Small Wonders

Rosary of Henry VIII and Katherine of Aragon

Small Wonders – Gothic Boxwood Miniatures was the special exhibit at the Cloisters, when we visited it this month. These small wonders were created at the dawn of the 16th-century, when Dutch artists transformed boxwood into something utterly new: tiny, intricate carvings, the likes of which had never been seen before. These creative geniuses took a material understood today as merely an ornamental plant and exploited its sculptural potential. In their hands, entire worlds emerged from dense and fine-grained wood.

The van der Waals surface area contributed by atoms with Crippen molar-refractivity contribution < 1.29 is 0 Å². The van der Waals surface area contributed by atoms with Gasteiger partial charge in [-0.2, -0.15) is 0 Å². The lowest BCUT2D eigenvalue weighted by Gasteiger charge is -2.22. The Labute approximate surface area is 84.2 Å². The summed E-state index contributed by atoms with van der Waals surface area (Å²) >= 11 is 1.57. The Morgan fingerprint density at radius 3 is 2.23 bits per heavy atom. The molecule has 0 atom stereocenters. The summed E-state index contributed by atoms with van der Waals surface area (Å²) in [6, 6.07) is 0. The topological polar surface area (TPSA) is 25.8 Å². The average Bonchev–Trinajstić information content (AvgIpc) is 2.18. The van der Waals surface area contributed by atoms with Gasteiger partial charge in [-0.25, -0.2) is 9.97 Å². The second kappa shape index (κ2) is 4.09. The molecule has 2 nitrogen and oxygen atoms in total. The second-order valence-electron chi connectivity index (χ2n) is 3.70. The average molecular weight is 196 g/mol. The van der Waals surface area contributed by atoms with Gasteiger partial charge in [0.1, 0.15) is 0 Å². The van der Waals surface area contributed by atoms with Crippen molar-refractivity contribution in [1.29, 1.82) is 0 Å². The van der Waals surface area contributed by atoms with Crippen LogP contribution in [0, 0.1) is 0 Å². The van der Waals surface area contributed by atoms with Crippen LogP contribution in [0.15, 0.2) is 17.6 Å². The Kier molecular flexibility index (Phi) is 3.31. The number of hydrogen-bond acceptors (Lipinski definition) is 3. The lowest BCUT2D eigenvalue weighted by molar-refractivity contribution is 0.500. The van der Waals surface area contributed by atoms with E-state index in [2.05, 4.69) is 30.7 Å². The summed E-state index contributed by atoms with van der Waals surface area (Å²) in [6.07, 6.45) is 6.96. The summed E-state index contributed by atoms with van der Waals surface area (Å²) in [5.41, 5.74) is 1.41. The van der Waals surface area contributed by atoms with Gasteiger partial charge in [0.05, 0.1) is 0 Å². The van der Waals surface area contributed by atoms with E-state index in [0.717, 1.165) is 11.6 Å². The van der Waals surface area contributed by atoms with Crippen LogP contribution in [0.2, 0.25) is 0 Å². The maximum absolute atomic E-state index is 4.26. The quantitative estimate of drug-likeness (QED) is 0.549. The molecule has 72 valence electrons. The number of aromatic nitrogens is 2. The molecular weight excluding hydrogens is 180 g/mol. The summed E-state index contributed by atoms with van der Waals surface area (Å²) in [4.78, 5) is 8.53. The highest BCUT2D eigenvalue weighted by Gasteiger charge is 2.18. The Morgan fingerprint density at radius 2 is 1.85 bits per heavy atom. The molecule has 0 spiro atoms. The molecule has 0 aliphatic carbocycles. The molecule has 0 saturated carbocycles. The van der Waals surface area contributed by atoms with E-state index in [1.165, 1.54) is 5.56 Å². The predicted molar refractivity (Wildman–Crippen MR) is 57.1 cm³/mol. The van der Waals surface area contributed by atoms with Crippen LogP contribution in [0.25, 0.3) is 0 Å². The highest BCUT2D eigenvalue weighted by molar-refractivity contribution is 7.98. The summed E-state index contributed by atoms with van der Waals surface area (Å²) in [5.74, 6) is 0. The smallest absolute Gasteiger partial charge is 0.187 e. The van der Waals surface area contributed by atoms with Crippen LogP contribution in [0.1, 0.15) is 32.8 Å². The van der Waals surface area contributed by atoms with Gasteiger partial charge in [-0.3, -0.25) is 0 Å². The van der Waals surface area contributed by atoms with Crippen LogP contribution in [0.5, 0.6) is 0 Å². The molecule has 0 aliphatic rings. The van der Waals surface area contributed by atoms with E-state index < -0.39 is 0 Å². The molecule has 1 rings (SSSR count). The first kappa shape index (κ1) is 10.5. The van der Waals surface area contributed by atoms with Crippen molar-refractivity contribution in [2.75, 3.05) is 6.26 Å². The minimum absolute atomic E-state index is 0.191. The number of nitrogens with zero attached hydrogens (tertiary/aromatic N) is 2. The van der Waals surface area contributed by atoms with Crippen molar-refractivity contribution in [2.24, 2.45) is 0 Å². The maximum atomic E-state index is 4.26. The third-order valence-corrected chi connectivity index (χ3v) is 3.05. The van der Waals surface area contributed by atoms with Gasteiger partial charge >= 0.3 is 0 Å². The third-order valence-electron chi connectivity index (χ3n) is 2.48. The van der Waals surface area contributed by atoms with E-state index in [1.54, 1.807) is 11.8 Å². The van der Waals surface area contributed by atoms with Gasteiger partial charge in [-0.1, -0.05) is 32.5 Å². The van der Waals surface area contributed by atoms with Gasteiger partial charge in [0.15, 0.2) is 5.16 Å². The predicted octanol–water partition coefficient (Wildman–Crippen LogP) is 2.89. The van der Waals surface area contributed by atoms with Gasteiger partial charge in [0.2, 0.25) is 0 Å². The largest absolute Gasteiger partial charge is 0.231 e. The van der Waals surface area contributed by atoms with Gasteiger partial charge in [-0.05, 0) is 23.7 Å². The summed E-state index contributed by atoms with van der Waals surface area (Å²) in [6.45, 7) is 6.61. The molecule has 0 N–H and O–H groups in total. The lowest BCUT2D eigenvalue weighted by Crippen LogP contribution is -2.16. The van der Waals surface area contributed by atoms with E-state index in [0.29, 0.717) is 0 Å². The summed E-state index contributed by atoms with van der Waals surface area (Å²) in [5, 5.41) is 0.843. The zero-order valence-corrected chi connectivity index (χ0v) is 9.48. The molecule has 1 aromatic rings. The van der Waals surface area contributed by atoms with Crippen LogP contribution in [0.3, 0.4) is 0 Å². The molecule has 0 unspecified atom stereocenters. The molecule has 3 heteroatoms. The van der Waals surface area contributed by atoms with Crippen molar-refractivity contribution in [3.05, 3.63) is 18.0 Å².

The pictured rosary is certainly the signature artwork of this exhibit. Leaving aside its historical significance, it is the largest and most complex work in the show. The largest, opened bead is about the size of a golf ball. Each of its eleven beads portrays one of the original twelve Apostles. Also portrayed are events from scripture. It bears the Royal Arms of England as well as the tiny letters “He8” and “Ka”, abbreviations for King Henry VIII and his first wife.  

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